Leeds City Region’s ambitious agenda for climate change action
The Leeds City Region is aiming to be the UK's first carbon neutral city region
An ambitious agenda for climate change action will be discussed at the Combined Authority’s annual meeting this Thursday (27 June).
City Region partners have committed to making Leeds City Region the UK’s first zero carbon city region and are currently undertaking science-based work with the respected Tyndall Centre for Climate Change Research to determine how this can be achieved.
The Combined Authority and LEP are already delivering a wide range of measures to reduce carbon emissions in the region. These include support for businesses to reduce their waste, water and energy bills; measures to improve the energy efficiency of homes and combat fuel poverty; investment in local, low carbon energy schemes such as the Leeds PIPES district heat network; and the introduction of electric vehicle charging points and low emission buses in partnership with local councils and bus operators.
Cllr Susan Hinchcliffe, Chair of the Combined Authority and Leader of Bradford Council, said: “There is a global climate emergency – that is a point of scientific fact – and we have developed a comprehensive approach to ensure our region is taking the right action to address it.
“We agreed a bold ambition last year to become the UK’s first zero carbon city region and now we’re doing the detailed work to set out how we work in partnership across the public and private sectors and with communities to realise this.
“Becoming a zero carbon City Region is good for our economy and our people, as well as for the planet. We predict that investment in clean energy could be worth £11billion in economic growth and create 100,000 extra skilled jobs. It will also mean lower energy bills and better health for everyone in the region thanks to warmer, more efficient homes, greener transport and cleaner air.”
Roger Marsh OBE, Chair of the LEP, said: “As a City Region, we have a significant role to play in responding the national declaration of a climate emergency and similar declarations by our partner councils. We already generate 30% of the UK’s renewable or low carbon electricity – meaning we have the potential to go further and faster than other areas in rising to the challenge.
“Leeds City Region has seen an overall 38% reduction in carbon emissions since 2005, compared to 27% nationally. This is a good starting point but the scale of the crisis we face means we need to do much more.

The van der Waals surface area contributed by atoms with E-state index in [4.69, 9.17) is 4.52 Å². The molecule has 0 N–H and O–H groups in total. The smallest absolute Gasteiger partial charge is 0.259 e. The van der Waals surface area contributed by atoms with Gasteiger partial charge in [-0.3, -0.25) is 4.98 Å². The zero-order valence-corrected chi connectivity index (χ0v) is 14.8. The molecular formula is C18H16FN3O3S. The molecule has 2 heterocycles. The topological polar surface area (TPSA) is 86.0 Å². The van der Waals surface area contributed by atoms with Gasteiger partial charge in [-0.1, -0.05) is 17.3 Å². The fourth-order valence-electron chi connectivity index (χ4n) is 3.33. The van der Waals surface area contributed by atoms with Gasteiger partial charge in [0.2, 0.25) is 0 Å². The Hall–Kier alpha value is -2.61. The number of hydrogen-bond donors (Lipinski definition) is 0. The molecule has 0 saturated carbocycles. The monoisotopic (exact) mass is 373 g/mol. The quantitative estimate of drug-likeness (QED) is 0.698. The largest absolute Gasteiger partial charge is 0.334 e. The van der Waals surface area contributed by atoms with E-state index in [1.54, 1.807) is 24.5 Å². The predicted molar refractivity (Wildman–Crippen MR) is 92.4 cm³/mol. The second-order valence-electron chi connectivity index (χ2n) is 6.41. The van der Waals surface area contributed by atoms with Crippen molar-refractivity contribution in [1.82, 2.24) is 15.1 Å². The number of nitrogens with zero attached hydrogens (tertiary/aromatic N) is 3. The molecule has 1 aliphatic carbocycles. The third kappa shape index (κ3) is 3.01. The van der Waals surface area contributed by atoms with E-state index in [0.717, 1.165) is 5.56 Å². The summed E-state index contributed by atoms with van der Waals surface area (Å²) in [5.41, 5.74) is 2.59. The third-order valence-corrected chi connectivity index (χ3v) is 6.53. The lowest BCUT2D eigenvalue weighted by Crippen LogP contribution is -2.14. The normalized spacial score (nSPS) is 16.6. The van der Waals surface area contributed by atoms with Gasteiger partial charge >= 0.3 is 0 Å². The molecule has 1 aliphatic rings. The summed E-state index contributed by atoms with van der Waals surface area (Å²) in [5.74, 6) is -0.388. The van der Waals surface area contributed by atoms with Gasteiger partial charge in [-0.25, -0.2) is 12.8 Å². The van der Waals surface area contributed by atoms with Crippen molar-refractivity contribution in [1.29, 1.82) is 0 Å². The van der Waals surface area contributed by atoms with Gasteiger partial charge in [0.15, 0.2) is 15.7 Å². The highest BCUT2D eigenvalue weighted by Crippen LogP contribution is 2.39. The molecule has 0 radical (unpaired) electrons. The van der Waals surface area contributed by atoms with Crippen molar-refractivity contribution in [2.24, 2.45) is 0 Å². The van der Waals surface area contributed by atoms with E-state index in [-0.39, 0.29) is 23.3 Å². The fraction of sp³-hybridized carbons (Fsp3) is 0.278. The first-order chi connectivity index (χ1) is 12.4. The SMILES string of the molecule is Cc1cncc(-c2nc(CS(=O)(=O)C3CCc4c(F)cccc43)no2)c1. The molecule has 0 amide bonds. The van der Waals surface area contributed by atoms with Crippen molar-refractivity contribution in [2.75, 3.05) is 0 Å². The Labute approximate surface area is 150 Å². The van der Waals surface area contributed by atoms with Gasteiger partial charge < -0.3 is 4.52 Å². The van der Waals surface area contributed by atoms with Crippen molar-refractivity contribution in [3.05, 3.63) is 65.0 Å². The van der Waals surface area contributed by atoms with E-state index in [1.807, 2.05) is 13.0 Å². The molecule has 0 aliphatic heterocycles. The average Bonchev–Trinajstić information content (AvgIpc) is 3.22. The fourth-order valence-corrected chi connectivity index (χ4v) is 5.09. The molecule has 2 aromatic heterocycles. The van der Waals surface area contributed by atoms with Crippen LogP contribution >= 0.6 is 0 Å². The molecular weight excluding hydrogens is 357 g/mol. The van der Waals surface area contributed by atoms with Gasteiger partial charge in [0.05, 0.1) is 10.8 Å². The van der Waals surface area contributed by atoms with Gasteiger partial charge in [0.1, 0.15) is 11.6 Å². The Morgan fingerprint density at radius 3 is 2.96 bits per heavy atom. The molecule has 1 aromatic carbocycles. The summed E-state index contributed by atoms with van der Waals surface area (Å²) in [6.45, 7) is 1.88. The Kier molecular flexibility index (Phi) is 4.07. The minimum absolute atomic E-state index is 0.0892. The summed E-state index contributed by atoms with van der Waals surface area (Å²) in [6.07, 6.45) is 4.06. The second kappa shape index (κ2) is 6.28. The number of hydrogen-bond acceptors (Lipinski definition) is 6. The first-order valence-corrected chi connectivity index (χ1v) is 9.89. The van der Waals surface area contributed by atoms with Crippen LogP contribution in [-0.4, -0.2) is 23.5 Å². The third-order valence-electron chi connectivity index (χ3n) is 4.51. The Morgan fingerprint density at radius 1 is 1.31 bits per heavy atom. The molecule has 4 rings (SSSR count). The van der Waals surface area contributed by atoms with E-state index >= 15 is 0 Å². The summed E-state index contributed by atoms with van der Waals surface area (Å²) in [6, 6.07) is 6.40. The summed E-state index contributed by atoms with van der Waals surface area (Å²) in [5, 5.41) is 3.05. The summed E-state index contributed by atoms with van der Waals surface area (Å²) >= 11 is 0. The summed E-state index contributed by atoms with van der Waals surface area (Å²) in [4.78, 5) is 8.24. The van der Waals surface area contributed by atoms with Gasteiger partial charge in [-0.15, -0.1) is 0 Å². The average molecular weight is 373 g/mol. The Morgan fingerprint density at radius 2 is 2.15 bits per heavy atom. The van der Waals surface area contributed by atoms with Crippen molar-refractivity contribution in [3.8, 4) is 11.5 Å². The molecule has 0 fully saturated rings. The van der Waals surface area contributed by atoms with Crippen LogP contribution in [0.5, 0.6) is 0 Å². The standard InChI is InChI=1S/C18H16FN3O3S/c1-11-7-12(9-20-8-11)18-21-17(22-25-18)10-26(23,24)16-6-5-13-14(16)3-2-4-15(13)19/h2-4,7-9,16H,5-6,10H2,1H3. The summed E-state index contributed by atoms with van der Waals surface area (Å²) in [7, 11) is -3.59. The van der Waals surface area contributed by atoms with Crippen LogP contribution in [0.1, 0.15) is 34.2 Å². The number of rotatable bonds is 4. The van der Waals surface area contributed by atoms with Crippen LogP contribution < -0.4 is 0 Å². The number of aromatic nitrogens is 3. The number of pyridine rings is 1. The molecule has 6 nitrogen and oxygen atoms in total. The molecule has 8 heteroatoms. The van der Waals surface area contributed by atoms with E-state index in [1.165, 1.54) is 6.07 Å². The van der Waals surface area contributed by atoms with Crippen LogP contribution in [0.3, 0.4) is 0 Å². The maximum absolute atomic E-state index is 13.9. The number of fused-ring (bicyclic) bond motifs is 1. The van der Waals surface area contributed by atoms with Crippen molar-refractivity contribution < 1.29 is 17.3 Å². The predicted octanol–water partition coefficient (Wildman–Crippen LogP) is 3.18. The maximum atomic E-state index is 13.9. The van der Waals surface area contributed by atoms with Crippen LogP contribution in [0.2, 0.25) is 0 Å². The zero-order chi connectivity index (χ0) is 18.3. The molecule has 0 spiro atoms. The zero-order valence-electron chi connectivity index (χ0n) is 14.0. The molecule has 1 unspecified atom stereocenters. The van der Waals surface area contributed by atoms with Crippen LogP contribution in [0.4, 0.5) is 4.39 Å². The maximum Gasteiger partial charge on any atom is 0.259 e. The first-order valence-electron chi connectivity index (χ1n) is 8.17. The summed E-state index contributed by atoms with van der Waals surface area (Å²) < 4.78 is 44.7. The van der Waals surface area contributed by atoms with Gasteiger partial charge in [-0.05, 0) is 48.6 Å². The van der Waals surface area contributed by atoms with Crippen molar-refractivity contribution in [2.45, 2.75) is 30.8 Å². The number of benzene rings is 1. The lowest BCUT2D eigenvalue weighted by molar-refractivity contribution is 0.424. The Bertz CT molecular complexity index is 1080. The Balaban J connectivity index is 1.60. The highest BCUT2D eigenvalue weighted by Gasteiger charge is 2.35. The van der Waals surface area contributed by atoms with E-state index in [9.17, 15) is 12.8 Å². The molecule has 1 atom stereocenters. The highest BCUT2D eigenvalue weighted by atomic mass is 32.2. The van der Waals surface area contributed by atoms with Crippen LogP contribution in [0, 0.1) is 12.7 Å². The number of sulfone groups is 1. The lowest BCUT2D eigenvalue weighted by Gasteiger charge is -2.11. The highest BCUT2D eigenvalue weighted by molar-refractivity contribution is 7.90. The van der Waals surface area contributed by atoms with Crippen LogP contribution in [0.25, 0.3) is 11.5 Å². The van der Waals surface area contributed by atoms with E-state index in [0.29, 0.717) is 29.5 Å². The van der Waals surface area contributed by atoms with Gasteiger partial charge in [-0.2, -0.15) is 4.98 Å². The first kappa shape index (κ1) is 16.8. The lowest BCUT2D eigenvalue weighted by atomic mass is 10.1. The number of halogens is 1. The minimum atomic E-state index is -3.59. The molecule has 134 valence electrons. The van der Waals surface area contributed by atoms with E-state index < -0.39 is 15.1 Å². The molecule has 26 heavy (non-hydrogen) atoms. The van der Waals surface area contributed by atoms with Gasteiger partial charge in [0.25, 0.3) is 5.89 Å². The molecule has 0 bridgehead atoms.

“That’s why we’re developing an evidence-based approach and working with a broad coalition of partners to make sure we are taking all possible action to deliver on our commitment.”
Measures to reduce carbon emissions which are already being delivered by the Combined Authority and LEP include:
- Energy Accelerator: a first-of-its-kind model in the UK which provides specialist support to develop and identify funding for low carbon energy projects, such as district heat schemes
- Natural flood management: £1.7 million investment through the LEP’s Growth Deal in natural flood management projects in Calderdale and Kirklees which will reduce the risk of flooding to around 3,000 homes and more than 1,000 businesses and support biodiversity
- Resource Efficiency Fund: providing advice, support and investment to small and medium-sized enterprises in the City Region to reduce their energy, water and waste use.
- Zero Emission Bus Delivery Roadmap: setting out how a sustainable bus network could be created in West Yorkshire by 2028.
- Clean Bus Technology Fund: providing investment to retrofit 300 buses to the latest Euro VI emission standard
- Ultra-Low Emission Taxi Scheme: installation of 88 dedicated electric taxi charging points across West Yorkshire
Further initiatives to achieve the region’s zero carbon ambition – including carbon capture storage, energy efficient street lighting schemes and the development of hydrogen buses and refuelling stations – are being developed as a result of the Leeds City Region Energy Strategy, published last year.
Last year the Combined Authority also published its Green and Blue Infrastructure Strategy setting out how City Region partners will make the most of the region’s amazing natural assets to help the economy prosper, improve quality of life for residents, reduce carbon emissions and make the region more resilient to climate change.
Schemes that will move forward as a result of this strategy include natural flood management and peatland restoration programmes, additional investment in cycling and walking infrastructure, the development of the White Rose Forest as part of Government’s plans for a Northern Forest, and the development of agricultural and environmental policies to promote the region’s interests after Brexit.